Yes, granular user access can easily grow with your agency. If new employees are brought in-house, contractors are used, or new positions are created, new rules and roles are easily instituted. If a new position in the company has specific access needs, add that role to the system.

The last thing your agency wants is a role to be missed and have full access, putting you at substantial risk, and rapid growth can do that. Fortunately, the ease of customizing and assigning roles assures this isn’t a problem.

Why Are Internal Employees Such a Concern?

It often isn’t the employee that is the most significant concern, but someone gaining access through an employee, whether directly through their laptop or desktop or phishing and keyloggers.

A two-tiered solution is the most secure protection. Start with limiting access to only what employees need to do their job so that external threats can’t access more than each employee.

Beyond granular access, your agency needs to institute other policies that help prevent any access at all. Start with a requirement for robust passwords and train employees to identify malicious emails, which could be phishing attempts or malware.

Access limitations can go even further; two-factor authentication is one option. Two-factor authentication requires entering the password and sending a code to the employee’s cell phone or email address.

Internal employees do sometimes constitute the threat themselves. A malicious act can come from a disgruntled employee or one engaged in corporate espionage.

Can I Block Access to Websites with Granular User Access?

Yes, granular access can apply to blocking specific websites. An easier way to achieve this is only to allow access to specific websites. First, ask yourself why you want to take such a step.

Employees have a personal connection to their workstations and feel unnecessarily constrained when unable to visit websites. It makes for considerable dissatisfaction and feelings of being distrusted, especially among your agency’s creative employees.

If you’re considering limiting access out of fear of malware or viruses, it’s better to trust your anti-virus software.

What Are the Consequences of an External Intrusion?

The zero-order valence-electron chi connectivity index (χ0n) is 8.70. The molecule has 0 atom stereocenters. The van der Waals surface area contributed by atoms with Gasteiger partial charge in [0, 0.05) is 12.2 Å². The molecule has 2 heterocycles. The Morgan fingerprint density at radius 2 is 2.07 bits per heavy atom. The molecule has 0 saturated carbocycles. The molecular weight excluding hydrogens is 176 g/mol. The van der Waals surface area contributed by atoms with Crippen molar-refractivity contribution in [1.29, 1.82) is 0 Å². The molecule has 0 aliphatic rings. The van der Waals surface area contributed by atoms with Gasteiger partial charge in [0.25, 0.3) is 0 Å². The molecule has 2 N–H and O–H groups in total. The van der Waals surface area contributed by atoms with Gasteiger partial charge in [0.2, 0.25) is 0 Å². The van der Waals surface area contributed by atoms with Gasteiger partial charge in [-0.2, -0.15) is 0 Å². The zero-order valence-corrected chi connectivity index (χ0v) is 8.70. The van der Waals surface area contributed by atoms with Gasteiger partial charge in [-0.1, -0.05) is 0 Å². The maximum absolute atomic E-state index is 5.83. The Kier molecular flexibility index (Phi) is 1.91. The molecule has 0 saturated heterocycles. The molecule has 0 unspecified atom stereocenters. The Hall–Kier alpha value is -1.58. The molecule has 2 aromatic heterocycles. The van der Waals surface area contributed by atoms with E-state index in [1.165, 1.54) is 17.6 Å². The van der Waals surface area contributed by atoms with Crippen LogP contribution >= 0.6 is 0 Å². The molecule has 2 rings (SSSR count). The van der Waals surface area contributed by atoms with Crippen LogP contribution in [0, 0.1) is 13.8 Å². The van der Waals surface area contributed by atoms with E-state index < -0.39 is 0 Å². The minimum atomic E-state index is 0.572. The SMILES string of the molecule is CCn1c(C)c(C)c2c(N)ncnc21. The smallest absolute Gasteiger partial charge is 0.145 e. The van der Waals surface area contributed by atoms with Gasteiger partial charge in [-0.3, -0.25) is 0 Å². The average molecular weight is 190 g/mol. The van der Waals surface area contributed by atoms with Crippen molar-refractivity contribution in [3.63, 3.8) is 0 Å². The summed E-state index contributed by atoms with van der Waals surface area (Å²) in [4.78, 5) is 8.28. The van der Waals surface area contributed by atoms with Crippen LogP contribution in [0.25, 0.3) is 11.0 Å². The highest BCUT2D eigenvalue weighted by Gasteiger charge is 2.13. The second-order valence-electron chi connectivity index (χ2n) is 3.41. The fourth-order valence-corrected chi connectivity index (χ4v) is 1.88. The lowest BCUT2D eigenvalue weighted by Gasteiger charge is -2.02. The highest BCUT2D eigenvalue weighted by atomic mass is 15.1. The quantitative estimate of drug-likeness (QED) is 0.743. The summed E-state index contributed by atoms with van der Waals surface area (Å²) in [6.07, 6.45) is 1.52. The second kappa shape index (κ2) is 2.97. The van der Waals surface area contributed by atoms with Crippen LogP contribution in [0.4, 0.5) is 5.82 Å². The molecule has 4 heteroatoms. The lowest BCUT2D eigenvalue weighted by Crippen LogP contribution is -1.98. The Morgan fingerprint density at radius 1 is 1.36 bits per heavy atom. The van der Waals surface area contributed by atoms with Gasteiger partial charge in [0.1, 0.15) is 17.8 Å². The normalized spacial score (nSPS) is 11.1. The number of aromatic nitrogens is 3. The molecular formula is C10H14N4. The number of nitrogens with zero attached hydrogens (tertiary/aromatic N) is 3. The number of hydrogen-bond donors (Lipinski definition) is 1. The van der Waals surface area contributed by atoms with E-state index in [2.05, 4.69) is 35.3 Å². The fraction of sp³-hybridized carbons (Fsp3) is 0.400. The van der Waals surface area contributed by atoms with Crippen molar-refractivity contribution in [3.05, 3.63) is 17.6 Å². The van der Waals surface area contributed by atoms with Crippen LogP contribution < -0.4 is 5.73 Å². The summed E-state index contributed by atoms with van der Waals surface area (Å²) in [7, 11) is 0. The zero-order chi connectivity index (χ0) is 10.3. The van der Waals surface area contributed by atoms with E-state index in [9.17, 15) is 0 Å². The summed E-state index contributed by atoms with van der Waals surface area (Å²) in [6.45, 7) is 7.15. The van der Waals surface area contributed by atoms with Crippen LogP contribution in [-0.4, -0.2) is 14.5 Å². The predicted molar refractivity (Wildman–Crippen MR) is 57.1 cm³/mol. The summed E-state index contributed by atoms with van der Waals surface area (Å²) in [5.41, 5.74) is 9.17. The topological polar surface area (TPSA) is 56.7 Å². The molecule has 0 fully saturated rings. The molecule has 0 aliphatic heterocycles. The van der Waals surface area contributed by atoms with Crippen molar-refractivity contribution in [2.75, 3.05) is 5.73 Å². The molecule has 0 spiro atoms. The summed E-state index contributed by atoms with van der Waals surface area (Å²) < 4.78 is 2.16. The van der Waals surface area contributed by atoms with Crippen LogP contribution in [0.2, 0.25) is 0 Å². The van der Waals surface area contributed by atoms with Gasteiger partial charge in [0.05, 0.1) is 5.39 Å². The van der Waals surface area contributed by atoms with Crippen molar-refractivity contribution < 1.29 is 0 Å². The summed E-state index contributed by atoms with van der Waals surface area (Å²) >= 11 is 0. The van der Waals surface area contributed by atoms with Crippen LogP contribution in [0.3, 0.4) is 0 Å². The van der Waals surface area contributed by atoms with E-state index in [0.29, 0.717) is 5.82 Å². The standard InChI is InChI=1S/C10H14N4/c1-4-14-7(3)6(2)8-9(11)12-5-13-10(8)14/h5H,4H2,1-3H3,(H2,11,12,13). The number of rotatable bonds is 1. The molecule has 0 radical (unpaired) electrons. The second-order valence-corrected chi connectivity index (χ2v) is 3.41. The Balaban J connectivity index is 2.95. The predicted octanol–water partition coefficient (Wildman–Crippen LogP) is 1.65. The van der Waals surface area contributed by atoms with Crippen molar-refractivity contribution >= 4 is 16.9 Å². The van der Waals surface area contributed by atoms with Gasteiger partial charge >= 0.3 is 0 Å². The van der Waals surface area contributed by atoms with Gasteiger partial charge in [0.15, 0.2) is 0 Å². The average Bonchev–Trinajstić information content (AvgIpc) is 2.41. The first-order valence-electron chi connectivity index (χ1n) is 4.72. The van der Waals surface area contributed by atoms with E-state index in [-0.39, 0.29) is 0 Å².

An external intrusion can be as simple as locking someone out of their system or trying to trick them into calling and paying someone posing as a major tech company. Still, there can be other attacks that are far more detrimental.

These risks include:

  • Data deletion: Yes, an attack can be purely malicious without the intent of making money, simply deleting data. A loss of the agency’s work and client files would be devastating.
  • Data theft: Information relating to your employees or clients has value, easily sold by hackers on the dark web. You’ll probably never know if the data was stolen and sold.
  • Ransomware: Probably the most destructive act; it has become widespread, and the ransoms are very high. A malicious program infects one system and then spreads throughout your entire network, shutting everything down. Your files and data are held hostage unless you pay a ransom, and ransoms can range from tens of thousands to millions of dollars. While emergency IT support resolves many ransomware cases, many ransoms end up paid, and no assurance exists that the data isn’t used for other purposes.

Any intrusion brings reputational and legal risk to your agency.

Are Granular User Permissions a Standard Protocol?

Absolutely. Any robust IT security plan includes granular user permissions regardless of the company. Your data and work product represent the most significant value in your agency.

SmartFile is a business file mangement platform that gives you more control, compliance and security.